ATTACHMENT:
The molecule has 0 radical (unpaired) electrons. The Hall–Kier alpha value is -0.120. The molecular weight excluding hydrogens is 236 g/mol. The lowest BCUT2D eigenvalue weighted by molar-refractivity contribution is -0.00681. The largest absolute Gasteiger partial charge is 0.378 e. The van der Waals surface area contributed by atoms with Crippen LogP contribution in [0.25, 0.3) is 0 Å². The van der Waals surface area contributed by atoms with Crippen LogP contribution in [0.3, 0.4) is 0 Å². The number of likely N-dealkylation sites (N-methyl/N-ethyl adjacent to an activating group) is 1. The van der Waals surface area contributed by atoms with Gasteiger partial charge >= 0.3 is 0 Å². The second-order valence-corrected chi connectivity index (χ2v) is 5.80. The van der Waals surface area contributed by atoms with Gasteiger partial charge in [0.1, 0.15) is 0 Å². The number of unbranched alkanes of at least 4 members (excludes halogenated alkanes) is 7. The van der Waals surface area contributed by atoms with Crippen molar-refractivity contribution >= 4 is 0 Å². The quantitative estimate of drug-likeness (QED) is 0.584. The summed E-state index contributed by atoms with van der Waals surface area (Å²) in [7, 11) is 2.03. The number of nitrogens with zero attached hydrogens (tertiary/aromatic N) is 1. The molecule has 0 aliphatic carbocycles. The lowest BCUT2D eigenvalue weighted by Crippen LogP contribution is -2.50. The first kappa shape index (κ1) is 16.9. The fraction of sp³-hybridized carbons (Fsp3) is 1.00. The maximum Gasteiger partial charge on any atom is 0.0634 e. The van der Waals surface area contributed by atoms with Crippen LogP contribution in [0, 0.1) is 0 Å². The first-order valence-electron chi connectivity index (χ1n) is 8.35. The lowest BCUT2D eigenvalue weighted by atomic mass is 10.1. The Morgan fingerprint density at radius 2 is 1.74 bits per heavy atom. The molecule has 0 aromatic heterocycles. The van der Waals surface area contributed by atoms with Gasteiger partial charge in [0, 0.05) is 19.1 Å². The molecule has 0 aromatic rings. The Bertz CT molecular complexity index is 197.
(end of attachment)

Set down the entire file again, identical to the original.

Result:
The molecule has 0 radical (unpaired) electrons. The Hall–Kier alpha value is -0.120. The molecular weight excluding hydrogens is 236 g/mol. The lowest BCUT2D eigenvalue weighted by molar-refractivity contribution is -0.00681. The largest absolute Gasteiger partial charge is 0.378 e. The van der Waals surface area contributed by atoms with Crippen LogP contribution in [0.25, 0.3) is 0 Å². The van der Waals surface area contributed by atoms with Crippen LogP contribution in [0.3, 0.4) is 0 Å². The number of likely N-dealkylation sites (N-methyl/N-ethyl adjacent to an activating group) is 1. The van der Waals surface area contributed by atoms with Gasteiger partial charge >= 0.3 is 0 Å². The second-order valence-corrected chi connectivity index (χ2v) is 5.80. The van der Waals surface area contributed by atoms with Gasteiger partial charge in [0.1, 0.15) is 0 Å². The number of unbranched alkanes of at least 4 members (excludes halogenated alkanes) is 7. The van der Waals surface area contributed by atoms with Crippen molar-refractivity contribution >= 4 is 0 Å². The quantitative estimate of drug-likeness (QED) is 0.584. The summed E-state index contributed by atoms with van der Waals surface area (Å²) in [7, 11) is 2.03. The number of nitrogens with zero attached hydrogens (tertiary/aromatic N) is 1. The molecule has 0 aliphatic carbocycles. The lowest BCUT2D eigenvalue weighted by Crippen LogP contribution is -2.50. The first kappa shape index (κ1) is 16.9. The fraction of sp³-hybridized carbons (Fsp3) is 1.00. The maximum Gasteiger partial charge on any atom is 0.0634 e. The van der Waals surface area contributed by atoms with Crippen LogP contribution in [0, 0.1) is 0 Å². The first-order valence-electron chi connectivity index (χ1n) is 8.35. The lowest BCUT2D eigenvalue weighted by atomic mass is 10.1. The Morgan fingerprint density at radius 2 is 1.74 bits per heavy atom. The molecule has 0 aromatic heterocycles. The van der Waals surface area contributed by atoms with Gasteiger partial charge in [0, 0.05) is 19.1 Å². The molecule has 0 aromatic rings. The Bertz CT molecular complexity index is 197.